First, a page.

It's Always Darkest Before the Dawn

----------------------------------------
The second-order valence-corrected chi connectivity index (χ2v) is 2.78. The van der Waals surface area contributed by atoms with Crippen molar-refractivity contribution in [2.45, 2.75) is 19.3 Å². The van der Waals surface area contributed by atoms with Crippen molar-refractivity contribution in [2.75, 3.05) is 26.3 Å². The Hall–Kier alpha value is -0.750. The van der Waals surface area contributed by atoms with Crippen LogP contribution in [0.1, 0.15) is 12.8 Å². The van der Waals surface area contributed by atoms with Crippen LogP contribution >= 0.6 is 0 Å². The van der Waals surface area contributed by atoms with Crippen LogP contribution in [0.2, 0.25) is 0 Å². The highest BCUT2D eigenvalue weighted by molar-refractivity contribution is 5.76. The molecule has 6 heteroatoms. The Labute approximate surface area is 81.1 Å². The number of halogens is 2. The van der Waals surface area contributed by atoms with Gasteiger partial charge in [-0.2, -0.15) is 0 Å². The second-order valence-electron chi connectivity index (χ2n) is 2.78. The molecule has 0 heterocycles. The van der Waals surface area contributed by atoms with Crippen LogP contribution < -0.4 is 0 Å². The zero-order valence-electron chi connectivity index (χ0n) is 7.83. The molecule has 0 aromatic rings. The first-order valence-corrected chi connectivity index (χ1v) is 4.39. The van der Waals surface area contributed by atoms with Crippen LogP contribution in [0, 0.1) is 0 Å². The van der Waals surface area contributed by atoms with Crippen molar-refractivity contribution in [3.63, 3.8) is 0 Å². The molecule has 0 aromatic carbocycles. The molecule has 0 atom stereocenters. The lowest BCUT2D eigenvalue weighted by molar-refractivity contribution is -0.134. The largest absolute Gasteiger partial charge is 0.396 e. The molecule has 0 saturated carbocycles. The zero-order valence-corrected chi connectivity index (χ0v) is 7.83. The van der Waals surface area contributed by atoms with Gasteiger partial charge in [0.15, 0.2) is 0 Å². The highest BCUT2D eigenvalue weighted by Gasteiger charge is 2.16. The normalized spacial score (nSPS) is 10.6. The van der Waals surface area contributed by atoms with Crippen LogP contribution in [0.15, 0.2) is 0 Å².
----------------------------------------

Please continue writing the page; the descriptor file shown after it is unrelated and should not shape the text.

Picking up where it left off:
"It’s Always Darkest Before the Dawn" was produced in 1999 as one part of "Resolutions: A Stitch In Time," an exhibition created by Judy Chicago with assistance from highly accomplished needleworkers. The nineteen images and one sculpture in "Resolutions" employ a wide variety of techniques, including embroidery, applique, quilting, beading, macrame, smocking, needlework and petitpoint. These are combined with Judy Chicago's painting to push the boundaries between art and craft—between high art and hobby techniques. "It’s Always Darkest Before the Dawn" is the only work in the series in which painting is predominant; nonetheless, as Edward Lucie-Smith has described the piece, the embroidery in the bottom right-hand corner (depicting the flora and fauna of an enduring Garden of Eden) is an important element of the work as “it adds those touches of brilliance and definition that give force to its optimistic message.” Indeed, the two halves of the diptych are a compelling contrast between distressing images of inhumanity and destruction that can nearly overwhelm and images of a brighter future that offer hope and encouragement. As with all the images in "Resolutions," the contrasting images in this piece underscore Chicago’s belief that we can heal one another and our world by mutual adherence to a set of life-affirming ethical principles.